50 Scientific American April 1996 PROKARYOTIC CELLS Copyright 1996 Scientific American, Inc. The Birth of Complex Cells for an illuminating clue that has come from the analysis of the numerous organelles that reside in the cytoplasm. A Fateful Meal B iologists have long suspected that mitochondria and plastids descend from bacteria that were adopted by some ancestral host cell as endosymbionts (a word derived from Greek roots that means "living together inside"). This theory goes back more than a century. But the notion enjoyed little favor among mainstream biologists until it was revived in 1967 by Lynn Margulis, then at Boston University, who has since tire- lessly championed it, at first against strong opposition. Her persuasiveness is no longer needed. Proofs of the bacterial origin of mitochondria and plastids are overwhelming. The most convincing evidence is the presence within these organelles of a vestigial--but still functional--genetic system. That system includes DNAbased genes, the means to replicate this DNA, and all the molecular tools needed to construct protein molecules from their DNA-encoded blueprints. A number of properties clearly characterize this genetic apparatus as prokaryotelike and distinguish it from the main eukaryotic genetic system. Endosymbiont adoption is often presented as resulting from some kind of encounter--aggressive predation, peaceful invasion, mutually beneficial association or merger--between two typical prokaryotes. But these descriptions are troubling because modern bacteria do not exhibit such behavior. Moreover, the joining of simple prokaryotes would leave many other characteristics of eukaryotic cells unaccounted for. There is a more straightforward explanation, which is directly suggested by nature itself--namely, that endosymbionts were originally taken up in the course of feeding by an unusually large host cell that had already acquired many properties EUKARYOTIC CELL The Birth of Complex Cells Copyright 1996 Scientific American, Inc. Scientific American April 1996 51 ROBERTO OSTI First Steps in the Evolution of a Eukaryotic Cell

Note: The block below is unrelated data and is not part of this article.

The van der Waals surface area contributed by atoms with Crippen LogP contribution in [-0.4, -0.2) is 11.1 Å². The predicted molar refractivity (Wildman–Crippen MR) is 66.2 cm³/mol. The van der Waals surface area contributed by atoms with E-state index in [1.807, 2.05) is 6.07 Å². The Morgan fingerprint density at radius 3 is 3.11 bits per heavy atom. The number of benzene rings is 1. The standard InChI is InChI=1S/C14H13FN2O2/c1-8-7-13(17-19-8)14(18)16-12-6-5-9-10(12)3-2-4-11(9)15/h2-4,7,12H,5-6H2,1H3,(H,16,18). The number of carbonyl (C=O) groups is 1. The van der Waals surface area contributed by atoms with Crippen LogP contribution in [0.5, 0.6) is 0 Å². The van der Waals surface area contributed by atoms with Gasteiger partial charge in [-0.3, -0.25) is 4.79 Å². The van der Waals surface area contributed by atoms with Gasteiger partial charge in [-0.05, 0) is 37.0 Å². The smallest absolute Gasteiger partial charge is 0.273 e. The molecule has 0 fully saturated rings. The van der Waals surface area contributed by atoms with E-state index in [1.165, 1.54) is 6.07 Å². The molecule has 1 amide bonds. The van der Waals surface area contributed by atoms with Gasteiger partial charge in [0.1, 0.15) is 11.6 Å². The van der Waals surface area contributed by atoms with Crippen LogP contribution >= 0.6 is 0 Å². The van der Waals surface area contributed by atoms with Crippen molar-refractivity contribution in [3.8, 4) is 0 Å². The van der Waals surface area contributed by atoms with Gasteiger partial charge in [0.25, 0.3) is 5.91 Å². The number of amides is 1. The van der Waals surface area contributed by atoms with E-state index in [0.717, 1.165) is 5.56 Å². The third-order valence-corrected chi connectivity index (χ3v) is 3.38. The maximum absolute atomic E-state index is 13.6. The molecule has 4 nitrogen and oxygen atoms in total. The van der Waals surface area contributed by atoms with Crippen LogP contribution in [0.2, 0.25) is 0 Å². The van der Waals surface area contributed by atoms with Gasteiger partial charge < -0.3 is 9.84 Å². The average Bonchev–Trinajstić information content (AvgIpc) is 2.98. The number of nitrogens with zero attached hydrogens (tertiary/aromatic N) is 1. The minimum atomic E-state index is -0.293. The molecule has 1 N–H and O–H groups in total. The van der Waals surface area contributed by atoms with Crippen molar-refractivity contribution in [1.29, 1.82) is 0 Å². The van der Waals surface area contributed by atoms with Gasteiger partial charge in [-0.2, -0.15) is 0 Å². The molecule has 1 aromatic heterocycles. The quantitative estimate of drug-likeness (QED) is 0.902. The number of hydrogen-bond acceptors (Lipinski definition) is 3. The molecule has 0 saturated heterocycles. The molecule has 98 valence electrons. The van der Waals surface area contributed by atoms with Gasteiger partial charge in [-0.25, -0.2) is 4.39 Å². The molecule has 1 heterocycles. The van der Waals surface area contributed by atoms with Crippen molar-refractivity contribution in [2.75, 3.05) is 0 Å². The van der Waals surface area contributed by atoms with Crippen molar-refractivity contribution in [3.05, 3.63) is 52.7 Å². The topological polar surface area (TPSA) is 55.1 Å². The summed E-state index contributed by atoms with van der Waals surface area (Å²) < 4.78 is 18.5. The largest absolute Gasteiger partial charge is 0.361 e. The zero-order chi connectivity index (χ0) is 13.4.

CELL WALL DNA LOOP The transformation of a prokaryote to a eukaryotic cell may have begun with the series of changes depicted on these two pages. NAKED MEMBRANE CONVOLUTION LOSS OF CELL WALL probably occurred first. The resultant cell was bounded only by a flexible membrane bearing many ribosomes (black dots )--sites of protein assembly that serve here to synthesize externally shed digestive enzymes. INTRACELLULAR VESICLE CONVOLUTION of the cell membrane enabled the cell to grow larger because the resulting folds increased surface area for the absorption of nutrients from the surrounding food supply ( green ). At this point, digestive enzymes broke down material only outside the cell. now associated with eukaryotic cells. Many modern eukaryotic cells-- white blood cells, for example--entrap prokaryotes. As a rule, the ingested microorganisms are killed and broken down. Sometimes they escape destruction and go on to maim or kill their captors. On a rare occasion, both captor and victim survive in a state of mutual tolerance that can later turn into mutual assistance and, eventually, dependency. Mitochondria and plastids thus may have been a host cell's permanent guests. If this surmise is true, it reveals a great deal about the earlier evolution of the host. The adoption of endosymbionts must have followed after some prokaryotic ancestor to eukaryotes evolved into a primitive phagocyte (from the Greek for "eating cell"), a cell capable of engulfing voluminous bodies, such as bacteria. And if this ancient cell was anything like modern phagocytes, it must have been much larger than its prey and surrounded by a flexible membrane able to envelop bulky extracellular objects. The pioneering phagocyte must also have had an internal network of compartments connected with the outer membrane and specialized in the processing of ingested materials. It would also have had an internal skeleton of sorts to pro52 Scientific American April 1996 vide it with structural support, and it probably contained the molecular machinery to flex the outer membrane and to move internal contents about. The development of such cellular structures represents the essence of the prokaryote-eukaryote transition. The chief problem, then, is to devise a plausible explanation for the progressive construction of these features in a manner that can be accounted for by the operation of natural selection. Each small change in the cell must have improved its chance of surviving and reproducing (offered a selective advantage) so that the new trait would become increasingly widespread in the population. Genesis of an Eating Cell INWARD FOLDING of the membrane allowed pockets to pinch off, forming isolated interior compartments. Digestion then occurred both outside and inside the cell. Internalization of the patch of membrane to which DNA was anchored created a sac with DNA attached--a precursor of the cell nucleus. W hat forces might drive a primitive prokaryote to evolve in the direction of a modern eukaryotic cell? To address this question, I will make a few assumptions. First, I shall take it that the ancestral cell fed on the debris and discharges of other organisms; it was what biologists label a heterotroph. It therefore lived in surroundings that provided it with food. An interesting possibility is that it resided in mixed prokaryotic colonies of the kind that have fossilized into